TV adverts remind us that, worryingly, 1 in 2 of us will get cancer at some stage in our lives.  And, whilst we know that we ‘should’ book regular cervical cancer tests, prostate examinations, blood pressure tests and sign up for flu vaccines, we aren’t always very good at carrying out the simple preventative steps that can help to diagnose early signs of disease.  Facebook believes this is why its new Preventive Health tool will be a welcome addition for users who are looking for more connected ways to monitor their health.  facebook preventive health tool Heart disease is one of the most common causes of ill health and causes a quarter of all premature deaths.  However, 50-80% of heart attacks and strokes are preventable.*  Facebook is developing products that are designed to help people connect with resources to support their health.

Millions of Blood Donors

Facebook have already launched a feature in the US, India, Brazil, Bangladesh and Pakistan that makes it easy to sign up as a blood donor on Facebook.  Once registered, donors get notified on Facebook when nearby blood banks are in need.  So far, more than 50 million people have signed up to donate! Their new Preventive Health tool is being developed in partnership with US health organisations that connect people to healthcare resources and checkup reminders.  Heart disease, cancer and flu affect millions each year and the new tool is offered as an easy and convenient way to keep track of health-related reminders.  

What type of tests are included?

People in the US can now search for Preventive Health in the Facebook mobile app to find out which checkup reminders they can receive.  Currently, there are reminders that include cholesterol tests, mammograms and flu shots, and can be based on the users age and sex details that they provide. The tool allows people to mark when tests are completed, set reminders to schedule future tests and tell loved ones about the tool to increase awareness of preventive care.  People can also learn more about each checkup and where to find affordable places to receive care in the US.
“Heart disease is the number one killer of men and women around the world and in many cases it is 100% preventable. By incorporating prevention reminders into platforms people are accessing every day, we’re giving people the tools they need to be proactive about their heart health.” – Richard Kovacs, MD, President of the American College of Cardiology

9 health checks that could save your life:

  • Abdominal aortic aneurysm (AAA) screening
  • Blood pressure tests
  • Bowel cancer screening
  • Breast screening
  • Cervical screening
  • Cholesterol tests
  • NHS health check
  • Skin checks
  • Vaccinations
If you’re in the UK, you can get an NHS Health Check if you’re between the ages of 40-74.  Your local pharmacy also has a wide range of information about additional tests that you may be eligible for. Over time, Facebook plan to work with additional organisations to include more resources and expand to other countries.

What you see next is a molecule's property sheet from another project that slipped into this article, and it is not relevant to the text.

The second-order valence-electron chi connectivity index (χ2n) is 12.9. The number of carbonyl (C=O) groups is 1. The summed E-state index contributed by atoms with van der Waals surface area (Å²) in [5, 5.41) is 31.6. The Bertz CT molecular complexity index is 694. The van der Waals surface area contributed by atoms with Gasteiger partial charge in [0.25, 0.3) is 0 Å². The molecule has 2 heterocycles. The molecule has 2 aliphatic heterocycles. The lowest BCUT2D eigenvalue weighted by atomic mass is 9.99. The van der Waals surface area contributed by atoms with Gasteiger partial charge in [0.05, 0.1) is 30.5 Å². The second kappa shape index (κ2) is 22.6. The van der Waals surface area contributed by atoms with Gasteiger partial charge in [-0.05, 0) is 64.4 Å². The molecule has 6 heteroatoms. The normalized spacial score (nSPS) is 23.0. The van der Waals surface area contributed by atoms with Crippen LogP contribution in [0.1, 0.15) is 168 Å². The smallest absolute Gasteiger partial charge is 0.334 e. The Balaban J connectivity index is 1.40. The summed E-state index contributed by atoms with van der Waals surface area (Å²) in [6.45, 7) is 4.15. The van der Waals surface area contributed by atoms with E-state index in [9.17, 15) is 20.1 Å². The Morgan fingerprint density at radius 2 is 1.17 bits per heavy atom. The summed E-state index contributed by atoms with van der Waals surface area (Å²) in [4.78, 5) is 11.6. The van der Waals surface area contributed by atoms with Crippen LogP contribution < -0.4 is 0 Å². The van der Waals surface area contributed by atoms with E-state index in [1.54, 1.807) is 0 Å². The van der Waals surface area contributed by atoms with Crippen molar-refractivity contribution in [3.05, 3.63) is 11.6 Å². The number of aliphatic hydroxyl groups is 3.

Privacy Matters

Privacy is bound to be a sensitive subject and never more so than when discussing personal healthcare information.  Whilst the Preventive Health tool allows you to set reminders for your future checkups and mark them as done, Facebook says it doesn’t provide them, or anyone else, with access to your actual test results.  Facebook are quick to assure users of the tool that personal information about activity in Preventive Health is not shared with third parties, such as health organisations or insurance companies. The data, therefore, can’t be used for purposes such as insurance eligibility.  This will be a hot topic to monitor and questions have to be asked about how any of the data received could be interpreted. Facebook are also keen to point out that they will not show ads based on the information people provide in Preventive Health.  This includes information like setting a reminder for a test, marking it as done or searching for a healthcare location.  However, other actions that you take on Facebook could inform the ads you see. For example, liking the Facebook page of a health organisation or visiting an external website linked to from the Preventive Health tool may affect the Facebook ads that you are shown. 

How does this help health organisations? 

  • According to Facebook, blood bank partners in India and Brazil report that 20% of voluntary, walk-in blood donors come from Facebook.
  • Disease Prevention Maps from Facebook help nonprofits and universities working in public health to get ahead of disease outbreaks.  They are able to plan vaccination campaigns and reach vulnerable communities more effectively.
  • People turn to health groups on Facebook to connect with others who have had similar health experiences to find information and support. 

Will Facebook users like the new healthcare tool?

It will be interesting to see what users think of their experience with the new healthcare tool and whether any concerns over privacy and data protection hamper its use around the world.   If you’d like to see how Aitkens Media can help you, get in touch for a friendly chat.
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